Form of literary art
Poetry is a form of literary art in which language is used for its aesthetic and evocative qualities in addition to, or in lieu of, its apparent meaning. Poetry may be written independently, as discrete poems, or may occur in conjunction with other arts, as in poetic drama, hymns or lyrics.
Poetry, and discussions of it, have a long history. Early attempts to define poetry, such as Aristotle's Poetics, focused on the uses of speech in rhetoric, drama, song and comedy. Later attempts concentrated on features such as repetition, verse form and rhyme, and emphasized the aesthetics which distinguish poetry from prose. From the mid-20th century, poetry has sometimes been more loosely defined as a fundamental creative act using language.
Poetry often uses particular forms and conventions to suggest alternative meanings in the words, or to evoke emotional or sensual responses. Devices such as assonance, alliteration, onomatopoeia and rhythm are sometimes used to achieve musical or incantatory effects. The use of ambiguity, symbolism, irony and other stylistic elements of poetic diction often leaves a poem open to multiple interpretations. Similarly, metaphor, simile and metonymy create a resonance between otherwise disparate images-a layering of meanings, forming connections previously not perceived. Kindred forms of resonance may exist, between individual verses, in their patterns of rhyme or rhythm.
Some forms of poetry are specific to particular cultures and genres, responding to the characteristics of the language in which the poet writes. While readers accustomed to identifying poetry with Dante, Goethe, Mickiewicz and Rumi may think of it as being written in rhyming lines and regular meter, there are traditions, such as those of Du Fu and Beowulf, that use other approaches to achieve rhythm and euphony. Much of modern British and American poetry is to some extent a critique of poetic tradition, playing with and testing (among other things) the principle of euphony itself, to the extent that sometimes it deliberately does not rhyme or keep to set rhythms at all. In today's globalized world, poets often borrow styles, techniques and forms from diverse cultures and languages.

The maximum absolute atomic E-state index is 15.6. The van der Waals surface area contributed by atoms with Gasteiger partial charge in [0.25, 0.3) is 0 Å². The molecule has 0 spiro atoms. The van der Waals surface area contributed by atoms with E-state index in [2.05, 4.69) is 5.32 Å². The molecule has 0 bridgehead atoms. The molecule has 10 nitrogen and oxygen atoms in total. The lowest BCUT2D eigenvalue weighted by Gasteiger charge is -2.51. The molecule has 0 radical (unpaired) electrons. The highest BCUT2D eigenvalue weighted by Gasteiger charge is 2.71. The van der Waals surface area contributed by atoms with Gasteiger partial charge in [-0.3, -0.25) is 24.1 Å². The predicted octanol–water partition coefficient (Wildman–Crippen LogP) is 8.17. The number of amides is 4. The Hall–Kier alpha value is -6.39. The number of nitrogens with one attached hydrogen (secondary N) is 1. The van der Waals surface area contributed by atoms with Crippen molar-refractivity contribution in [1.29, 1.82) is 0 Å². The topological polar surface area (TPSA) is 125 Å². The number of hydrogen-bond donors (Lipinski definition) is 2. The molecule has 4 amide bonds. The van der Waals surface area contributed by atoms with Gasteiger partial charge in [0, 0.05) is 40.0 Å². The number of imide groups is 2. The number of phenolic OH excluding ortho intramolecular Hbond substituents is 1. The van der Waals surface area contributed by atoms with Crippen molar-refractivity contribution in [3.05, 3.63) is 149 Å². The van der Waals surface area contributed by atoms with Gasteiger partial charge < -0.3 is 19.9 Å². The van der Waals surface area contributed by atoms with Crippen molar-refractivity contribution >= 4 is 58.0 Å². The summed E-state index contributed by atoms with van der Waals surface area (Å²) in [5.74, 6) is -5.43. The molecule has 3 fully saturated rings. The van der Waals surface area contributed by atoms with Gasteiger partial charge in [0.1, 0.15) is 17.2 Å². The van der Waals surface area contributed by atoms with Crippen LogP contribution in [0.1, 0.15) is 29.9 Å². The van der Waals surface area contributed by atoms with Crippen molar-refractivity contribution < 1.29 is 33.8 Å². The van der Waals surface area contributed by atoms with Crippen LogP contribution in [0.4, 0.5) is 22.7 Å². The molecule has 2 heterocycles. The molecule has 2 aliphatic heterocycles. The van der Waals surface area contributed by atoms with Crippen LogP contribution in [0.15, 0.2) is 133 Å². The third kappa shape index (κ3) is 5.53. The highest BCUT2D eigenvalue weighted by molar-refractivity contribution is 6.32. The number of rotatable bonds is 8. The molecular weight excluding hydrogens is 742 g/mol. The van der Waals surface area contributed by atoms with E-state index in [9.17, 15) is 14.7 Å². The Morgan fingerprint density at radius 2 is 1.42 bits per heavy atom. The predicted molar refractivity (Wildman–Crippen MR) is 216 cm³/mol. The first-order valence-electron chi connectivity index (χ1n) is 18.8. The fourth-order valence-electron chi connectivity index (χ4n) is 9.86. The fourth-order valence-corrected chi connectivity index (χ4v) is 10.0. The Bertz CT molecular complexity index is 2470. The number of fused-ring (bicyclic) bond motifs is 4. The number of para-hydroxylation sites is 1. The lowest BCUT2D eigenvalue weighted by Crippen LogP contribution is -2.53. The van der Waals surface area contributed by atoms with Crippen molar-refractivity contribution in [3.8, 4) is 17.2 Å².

Literature has different meanings depending on who is using saying it.
The word "literature" has different meanings depending on who is using it. It could be applied broadly to mean any symbolic record, encompassing everything from images and sculptures to letters. In a more narrow sense the term could mean only text composed of letters, or other examples of symbolic written language (Egyptian hieroglyphs, for example). An even more narrow interpretation is that text have a physical form, such as on paper or some other portable form, to the exclusion of inscriptions or digital media. The Muslim scholar and philosopher Imam Ja'far al-Sadiq (702-765 AD) defined "literature" as follows: "Literature is the garment which one puts on what he says or writes so that it may appear more attractive." added that literature is a slice of life that has been given direction and meaning, an artistic interpretation of the world according to the percipient's point of views. Frequently, the texts that make up literature crossed over these boundaries. Russian Formalist Roman Jakobson defines literature as "organized violence committed on ordinary speech", highlighting literature's deviation from the day-to-day and conversational structure of words. Illustrated stories, hypertexts, cave paintings and inscribed monuments have all at one time or another pushed the boundaries of "literature."
People may perceive a difference between "literature" and some popular forms of written work. The terms "literary fiction" and "literary merit" often serve to distinguish between individual works. For example, almost all literate people perceive the works of Charles Dickens as "literature," where as some critics look down on the works of Jeffrey Archer as unworthy of inclusion under the general heading of "English literature." Critics may exclude works from the classification "literature," for example, on the grounds of a poor standard of grammar and syntax, of an unbelievable or disjointed story-line, or of inconsistent or unconvincing characters. Genre fiction (for example: romance, crime, or science fiction) may also become excluded from consideration as "literature."